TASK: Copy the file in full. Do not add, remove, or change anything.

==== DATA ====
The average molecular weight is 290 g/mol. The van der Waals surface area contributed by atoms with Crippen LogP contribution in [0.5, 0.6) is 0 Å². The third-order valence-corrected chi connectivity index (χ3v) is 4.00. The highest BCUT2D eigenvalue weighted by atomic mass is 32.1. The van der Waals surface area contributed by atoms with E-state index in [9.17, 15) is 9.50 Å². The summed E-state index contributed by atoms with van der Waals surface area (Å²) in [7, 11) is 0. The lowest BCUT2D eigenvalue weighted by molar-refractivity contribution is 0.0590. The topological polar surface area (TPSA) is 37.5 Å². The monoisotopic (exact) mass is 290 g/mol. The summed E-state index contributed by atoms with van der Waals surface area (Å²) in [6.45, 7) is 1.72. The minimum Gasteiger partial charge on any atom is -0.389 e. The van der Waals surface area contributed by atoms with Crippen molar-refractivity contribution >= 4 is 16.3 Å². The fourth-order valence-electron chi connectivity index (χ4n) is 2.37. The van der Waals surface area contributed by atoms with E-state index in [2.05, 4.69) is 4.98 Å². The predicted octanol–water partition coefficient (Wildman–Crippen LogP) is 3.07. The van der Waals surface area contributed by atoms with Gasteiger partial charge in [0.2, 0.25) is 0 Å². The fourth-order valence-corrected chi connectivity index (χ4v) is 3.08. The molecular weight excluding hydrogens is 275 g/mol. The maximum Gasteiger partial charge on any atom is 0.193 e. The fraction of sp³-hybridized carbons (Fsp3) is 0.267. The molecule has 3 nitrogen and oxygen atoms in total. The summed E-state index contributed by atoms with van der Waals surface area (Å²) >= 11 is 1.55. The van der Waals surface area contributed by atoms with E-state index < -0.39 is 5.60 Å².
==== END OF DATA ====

The average molecular weight is 290 g/mol. The van der Waals surface area contributed by atoms with Crippen LogP contribution in [0.5, 0.6) is 0 Å². The third-order valence-corrected chi connectivity index (χ3v) is 4.00. The highest BCUT2D eigenvalue weighted by atomic mass is 32.1. The van der Waals surface area contributed by atoms with E-state index in [9.17, 15) is 9.50 Å². The summed E-state index contributed by atoms with van der Waals surface area (Å²) in [7, 11) is 0. The lowest BCUT2D eigenvalue weighted by molar-refractivity contribution is 0.0590. The topological polar surface area (TPSA) is 37.5 Å². The monoisotopic (exact) mass is 290 g/mol. The summed E-state index contributed by atoms with van der Waals surface area (Å²) in [6.45, 7) is 1.72. The minimum Gasteiger partial charge on any atom is -0.389 e. The van der Waals surface area contributed by atoms with Crippen molar-refractivity contribution >= 4 is 16.3 Å². The fourth-order valence-electron chi connectivity index (χ4n) is 2.37. The van der Waals surface area contributed by atoms with E-state index in [2.05, 4.69) is 4.98 Å². The predicted octanol–water partition coefficient (Wildman–Crippen LogP) is 3.07. The van der Waals surface area contributed by atoms with Gasteiger partial charge in [0.2, 0.25) is 0 Å². The fourth-order valence-corrected chi connectivity index (χ4v) is 3.08. The molecular weight excluding hydrogens is 275 g/mol. The maximum Gasteiger partial charge on any atom is 0.193 e. The fraction of sp³-hybridized carbons (Fsp3) is 0.267. The molecule has 3 nitrogen and oxygen atoms in total. The summed E-state index contributed by atoms with van der Waals surface area (Å²) >= 11 is 1.55. The van der Waals surface area contributed by atoms with E-state index < -0.39 is 5.60 Å².